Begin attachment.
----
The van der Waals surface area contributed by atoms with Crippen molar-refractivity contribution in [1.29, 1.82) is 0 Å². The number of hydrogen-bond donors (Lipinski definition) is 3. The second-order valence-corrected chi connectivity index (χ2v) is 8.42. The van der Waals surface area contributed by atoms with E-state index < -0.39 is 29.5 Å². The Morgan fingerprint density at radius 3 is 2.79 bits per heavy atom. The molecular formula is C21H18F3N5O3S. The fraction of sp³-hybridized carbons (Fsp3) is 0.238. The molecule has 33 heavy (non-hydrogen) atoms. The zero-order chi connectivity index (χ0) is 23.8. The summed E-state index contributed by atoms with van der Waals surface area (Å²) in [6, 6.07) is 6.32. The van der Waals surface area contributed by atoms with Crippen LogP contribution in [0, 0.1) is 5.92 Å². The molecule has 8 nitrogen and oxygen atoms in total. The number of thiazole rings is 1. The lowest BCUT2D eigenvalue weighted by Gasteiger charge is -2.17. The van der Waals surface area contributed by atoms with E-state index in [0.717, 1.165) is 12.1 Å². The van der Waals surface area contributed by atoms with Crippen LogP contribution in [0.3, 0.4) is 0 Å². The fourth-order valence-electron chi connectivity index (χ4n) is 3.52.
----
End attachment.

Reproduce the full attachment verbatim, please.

The van der Waals surface area contributed by atoms with Crippen molar-refractivity contribution in [1.29, 1.82) is 0 Å². The number of hydrogen-bond donors (Lipinski definition) is 3. The second-order valence-corrected chi connectivity index (χ2v) is 8.42. The van der Waals surface area contributed by atoms with E-state index < -0.39 is 29.5 Å². The Morgan fingerprint density at radius 3 is 2.79 bits per heavy atom. The molecular formula is C21H18F3N5O3S. The fraction of sp³-hybridized carbons (Fsp3) is 0.238. The molecule has 33 heavy (non-hydrogen) atoms. The zero-order chi connectivity index (χ0) is 23.8. The summed E-state index contributed by atoms with van der Waals surface area (Å²) in [6, 6.07) is 6.32. The van der Waals surface area contributed by atoms with Crippen LogP contribution in [0, 0.1) is 5.92 Å². The molecule has 8 nitrogen and oxygen atoms in total. The number of thiazole rings is 1. The lowest BCUT2D eigenvalue weighted by Gasteiger charge is -2.17. The van der Waals surface area contributed by atoms with E-state index in [0.717, 1.165) is 12.1 Å². The van der Waals surface area contributed by atoms with Crippen LogP contribution in [0.3, 0.4) is 0 Å². The fourth-order valence-electron chi connectivity index (χ4n) is 3.52.